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Piano for dummies - Neely B.

Neely B. Piano for dummies - IDG Books , 1991. - 353 p.
Download (direct link): pianofordummies1991.pdf
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A few mishaps that seem terrible actually aren’t that bad, including pedals falling off, strings breaking, headphone jacks snapping off inside the unit, and even keys sticking. True, these are big headaches, but they aren’t serious problems. Just leave the problem alone and call a professional.
Chapter 17: Raising Your Keyboard 265
Making Moving bag Wong-Free
t// x)
If you own or rent an acoustic piano, moving from one residence to another is always going to be more expensive. You must hire a qualified piano mover to transfer your baby to its new home.
Don’t be cheap about hiring a mover. Inexperienced movers can ruin — let me say that again, please — ruin your piano.
I have three words of advice when it comes to moving your piano:
J' Don’t ever try to move the piano by yourself or with friends.
J' Always ask the moving company if they are qualified piano movers.
J’ Don’t watch when they move it.
Please allow me to clarify the last piece of advice. You should definitely be present to watch the movers and make sure they are taking extreme care when moving your precious baby. But I’m warning you that you’re guaranteed to grimace when you see them flip that piano over on its side. You just know it’s going to crash on the floor.
Piano moving involves its own specialized equipment: a piano board. This long flat board has lots of padding and several handles, or handholds. The movers lay the piano on its side on this board and strap the piano and piano board to the dolly. The piano board holds your baby securely and cushions any jarring bumps. If your movers show up without a piano board, then I strongly advise you to bid them farewell and call new movers.
Your local piano dealer can recommend several good moving companies who specialize in piano moving. The good ones actually receive endorsements from piano manufacturers.
Part VII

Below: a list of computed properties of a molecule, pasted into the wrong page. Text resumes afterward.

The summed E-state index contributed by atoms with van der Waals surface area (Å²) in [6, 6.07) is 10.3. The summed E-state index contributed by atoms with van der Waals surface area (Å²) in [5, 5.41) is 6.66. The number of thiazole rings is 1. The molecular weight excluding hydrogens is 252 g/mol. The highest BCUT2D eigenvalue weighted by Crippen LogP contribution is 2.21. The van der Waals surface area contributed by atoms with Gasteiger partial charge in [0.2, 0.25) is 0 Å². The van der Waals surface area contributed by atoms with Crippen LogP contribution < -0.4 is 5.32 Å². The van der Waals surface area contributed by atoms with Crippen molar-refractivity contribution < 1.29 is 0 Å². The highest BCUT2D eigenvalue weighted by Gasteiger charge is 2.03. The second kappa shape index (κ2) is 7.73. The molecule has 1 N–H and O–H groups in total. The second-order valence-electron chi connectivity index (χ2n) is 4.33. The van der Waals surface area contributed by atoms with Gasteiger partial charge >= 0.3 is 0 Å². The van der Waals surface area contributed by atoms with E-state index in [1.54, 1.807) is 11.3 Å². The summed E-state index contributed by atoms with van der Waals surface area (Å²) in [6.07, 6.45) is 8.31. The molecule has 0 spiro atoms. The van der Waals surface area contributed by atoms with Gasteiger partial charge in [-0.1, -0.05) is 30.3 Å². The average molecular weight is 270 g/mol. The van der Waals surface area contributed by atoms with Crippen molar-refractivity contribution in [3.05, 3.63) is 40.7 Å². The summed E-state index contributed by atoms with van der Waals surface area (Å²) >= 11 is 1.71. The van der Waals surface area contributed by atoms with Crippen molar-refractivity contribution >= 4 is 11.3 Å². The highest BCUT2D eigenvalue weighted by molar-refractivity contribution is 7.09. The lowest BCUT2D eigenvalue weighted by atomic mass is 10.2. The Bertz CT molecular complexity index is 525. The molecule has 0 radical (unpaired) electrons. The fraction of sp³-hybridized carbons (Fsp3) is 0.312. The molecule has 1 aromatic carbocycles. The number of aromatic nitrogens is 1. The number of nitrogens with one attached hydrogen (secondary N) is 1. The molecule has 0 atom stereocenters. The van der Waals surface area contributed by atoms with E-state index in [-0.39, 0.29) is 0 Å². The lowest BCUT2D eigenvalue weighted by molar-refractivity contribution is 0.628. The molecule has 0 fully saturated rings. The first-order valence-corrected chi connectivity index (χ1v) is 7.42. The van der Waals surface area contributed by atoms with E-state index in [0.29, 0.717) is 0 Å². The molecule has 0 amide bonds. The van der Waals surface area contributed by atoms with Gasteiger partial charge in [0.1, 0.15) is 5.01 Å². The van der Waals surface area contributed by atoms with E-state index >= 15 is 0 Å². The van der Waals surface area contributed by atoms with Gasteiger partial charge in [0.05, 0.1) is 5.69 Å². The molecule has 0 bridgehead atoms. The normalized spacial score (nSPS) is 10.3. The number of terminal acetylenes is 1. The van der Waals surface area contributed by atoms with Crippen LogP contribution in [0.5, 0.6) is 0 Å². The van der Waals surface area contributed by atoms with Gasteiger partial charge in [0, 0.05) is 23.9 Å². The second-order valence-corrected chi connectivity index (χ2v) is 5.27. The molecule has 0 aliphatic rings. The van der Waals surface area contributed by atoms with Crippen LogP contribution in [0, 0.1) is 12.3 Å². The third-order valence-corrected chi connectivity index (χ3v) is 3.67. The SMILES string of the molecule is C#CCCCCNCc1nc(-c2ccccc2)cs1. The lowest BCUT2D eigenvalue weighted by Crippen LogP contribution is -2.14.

The Part of Tens
The 5th Wave
By Rich Tennan
In this part...
lothing tough about this part at all. Part VII is the # W light reading part of this book. You can read up on some legendary performers, find things to do after you finish this book (like reading it again!), and receive my complimentary (actually, you paid for them) Teacher-Tracking Tips.
Whatever you do, find a cozy spot to sit back and relax while you read this part. Get away from the hum of your keyboard or the dust on your piano for awhile. You deserve it; you’ve been working (playing!) way too hard.
Chapter 18
Ten Types of Performers and Their Recordings
In This Chapter
p Performers who define musical styles
p Great performances preserved in great recordings
• ••••••••••••?••?»••»•»»•»«»»«I»1»«#*#»«»**«»*»#«»»
^^rsonally, I don’t like to categorize music. Regardless of the category,
V you like a song, or the performer of that song, simply because you like it — not because of what style or genre it fits into. Put simply, you don’t need a cowboy hat to enjoy a Garth Brooks CD. But visit any record store, supermarket, or even your own sock drawer, and you realize that categorization is an unavoidable part of life. So, please allow me to introduce you to some legendary keyboardists and their recordings, separated for you by ... category.
Old Masters
Many of the composers of classical music were also keyboard players — some of them better known for their playing ability than the music they wrote. Whether they used a piano, harpsichord, or pipe organ, these old masters managed to find a set of black and white keys to suit their styles.
Johann Sebastian Bach
Regarded by many as the forefather of Western music — not to mention that he was the actual father of many musicians — this German musician (1685-1750) learned to play the violin under the tutelage of his father. After his parents died, Bach moved in with his big brother, who taught him to play
270 Part VII: The Part of Tens
the organ. At the age of 18, Bach got a job as a church organist. This job didn’t last long — the church said he improvised too much. He took a job at another church in Weimar, where he had to compose a new piece for the choir and organ every month. Thankfully, this church did not discourage his improvisations, thus giving the world the masterpieces it now knows and loves.
Ludu/ig (/an Beethoven
One of the greatest composers that ever lived, German-born Beethoven (1770-1827) was also a great pianist. His piano-playing and original piano pieces were in high demand throughout his career. Unlike many other composers, he became a celebrity during his lifetime. He would change the rules and shock the public, but people still lined up to buy his next piano sonata. Although Beethoven was opposed to naming his sonatas, his publisher insisted that he do so. Names like “Moonlight” and “Appassionata” sold sheet music by the bundle.
Tragically, Beethoven began to lose his hearing as he got older. He would often lay his ear on the piano lid as he played, just to feel the vibrations of the strings. By the end of his life he was completely deaf, unable to hear the crowds cheering. And, oh, how they did cheer!
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